If a student has no slip days left, late submissions will not be accepted. If there are any extraordinary circumstances, please try to let us know in advance.
Recommendation: Save your slip days until the end of the term when the assignments are longer and more challenging.
You are encouraged to talk with the lecturer, the teaching assistants, and to any classmates that you choose about the homework. Such conversations are to help you understand the lecture material, the homework problem, and possibly even the key idea for the solution. However, you are ultimately responsible for writing your own solutions in cooperation with your partner. You must do all work jointly with your partner; this stipulation includes every line of code. You and your partner are not permitted to copy the solution from another source.
If you have a general question, please post to the newsgroup. We will be monitoring it and by answering questions there, we can help the entire class.
If your question involves code, please DO NOT post to the newsgroup (see honor code policy). Instead, send an email to firstname.lastname@example.org to reach the entire teaching staff.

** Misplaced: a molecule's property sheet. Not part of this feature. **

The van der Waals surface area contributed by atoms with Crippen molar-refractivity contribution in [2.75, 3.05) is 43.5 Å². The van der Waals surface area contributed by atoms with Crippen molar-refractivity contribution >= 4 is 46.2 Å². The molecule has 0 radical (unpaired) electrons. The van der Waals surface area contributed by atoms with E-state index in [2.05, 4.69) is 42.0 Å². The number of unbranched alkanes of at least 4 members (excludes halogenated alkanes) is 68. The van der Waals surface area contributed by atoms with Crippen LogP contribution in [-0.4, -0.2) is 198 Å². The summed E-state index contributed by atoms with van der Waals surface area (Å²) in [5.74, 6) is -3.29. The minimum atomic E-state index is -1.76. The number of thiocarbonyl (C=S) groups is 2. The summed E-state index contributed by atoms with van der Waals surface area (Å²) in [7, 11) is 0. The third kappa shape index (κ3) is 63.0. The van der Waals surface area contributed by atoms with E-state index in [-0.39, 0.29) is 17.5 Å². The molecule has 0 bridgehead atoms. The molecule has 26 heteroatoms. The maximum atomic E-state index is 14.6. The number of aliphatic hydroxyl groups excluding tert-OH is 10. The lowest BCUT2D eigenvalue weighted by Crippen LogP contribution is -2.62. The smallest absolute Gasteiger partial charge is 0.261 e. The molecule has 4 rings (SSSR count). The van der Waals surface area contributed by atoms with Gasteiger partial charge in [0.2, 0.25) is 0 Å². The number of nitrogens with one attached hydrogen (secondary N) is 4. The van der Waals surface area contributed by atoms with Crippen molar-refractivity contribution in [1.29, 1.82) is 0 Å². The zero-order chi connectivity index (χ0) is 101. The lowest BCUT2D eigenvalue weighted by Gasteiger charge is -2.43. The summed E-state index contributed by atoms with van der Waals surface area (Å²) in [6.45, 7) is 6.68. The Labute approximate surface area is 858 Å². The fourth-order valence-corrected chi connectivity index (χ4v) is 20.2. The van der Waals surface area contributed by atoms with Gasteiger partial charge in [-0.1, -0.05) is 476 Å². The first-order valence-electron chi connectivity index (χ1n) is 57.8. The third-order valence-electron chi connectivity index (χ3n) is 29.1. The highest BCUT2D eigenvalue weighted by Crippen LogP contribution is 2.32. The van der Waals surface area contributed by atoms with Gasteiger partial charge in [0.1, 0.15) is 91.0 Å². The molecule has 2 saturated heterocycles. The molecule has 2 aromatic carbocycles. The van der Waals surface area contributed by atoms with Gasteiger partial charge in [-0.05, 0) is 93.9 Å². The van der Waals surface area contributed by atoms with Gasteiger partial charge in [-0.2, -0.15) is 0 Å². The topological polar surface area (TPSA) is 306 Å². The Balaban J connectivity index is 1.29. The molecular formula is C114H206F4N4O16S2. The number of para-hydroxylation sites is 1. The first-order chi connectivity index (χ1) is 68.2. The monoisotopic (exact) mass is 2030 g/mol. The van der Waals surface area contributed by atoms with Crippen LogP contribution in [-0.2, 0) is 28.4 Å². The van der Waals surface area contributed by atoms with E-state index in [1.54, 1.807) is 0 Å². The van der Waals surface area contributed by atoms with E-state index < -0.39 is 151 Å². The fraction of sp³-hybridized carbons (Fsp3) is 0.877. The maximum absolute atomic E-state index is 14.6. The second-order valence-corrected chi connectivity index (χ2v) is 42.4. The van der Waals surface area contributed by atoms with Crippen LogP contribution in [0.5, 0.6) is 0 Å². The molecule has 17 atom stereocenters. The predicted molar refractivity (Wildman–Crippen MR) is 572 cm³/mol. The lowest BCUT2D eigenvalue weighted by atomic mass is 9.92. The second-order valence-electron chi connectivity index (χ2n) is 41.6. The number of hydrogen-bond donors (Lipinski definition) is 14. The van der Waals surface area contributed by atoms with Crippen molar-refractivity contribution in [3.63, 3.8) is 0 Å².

Students with disabilities are encouraged to contact the instructor or the teaching assistants during the first two weeks of class regarding any special needs. Students with disabilities should also contact Disabled Student Services in the Ley Student Center and the Rice Disability Support Services.
A lot of you might be more comfortable with Java. Solutions in Java will work well, but they might be more work than the ones in Scheme or O'Caml. Particularly, most examples will be in Scheme or O'Caml.
Start working on the projects early. While they do not involve a terrible amount of code, the concepts behind them are very deep. Make sure your approach is correct.
Code well. While we provide code at the beginning, it's very likely that you'll have to base the later projects on code you have written at the beginning. Don't make it a pain to use later.
Test well. There often are intricate usage cases for some language constructs.
Make sure you stay in sync with the lecture material. Come to class, ask questions. You might be able to solve the projects without it, but the exams will get you.
Document your code and use good coding style (in Java, use design patterns and Javadoc, for example). We will deduct points for bad style.
You can talk to the instructor, TAs, and even classmates about general concepts. Ultimately, however, you have to write your own solutions. For example, you cannot share code with anyone outside of your group. This is not the only rule, it was just an example. If in doubt, ask first!
For the projects, you'll have to work in pairs and do pair programming for every part. Both partners have to know how each part of the program works.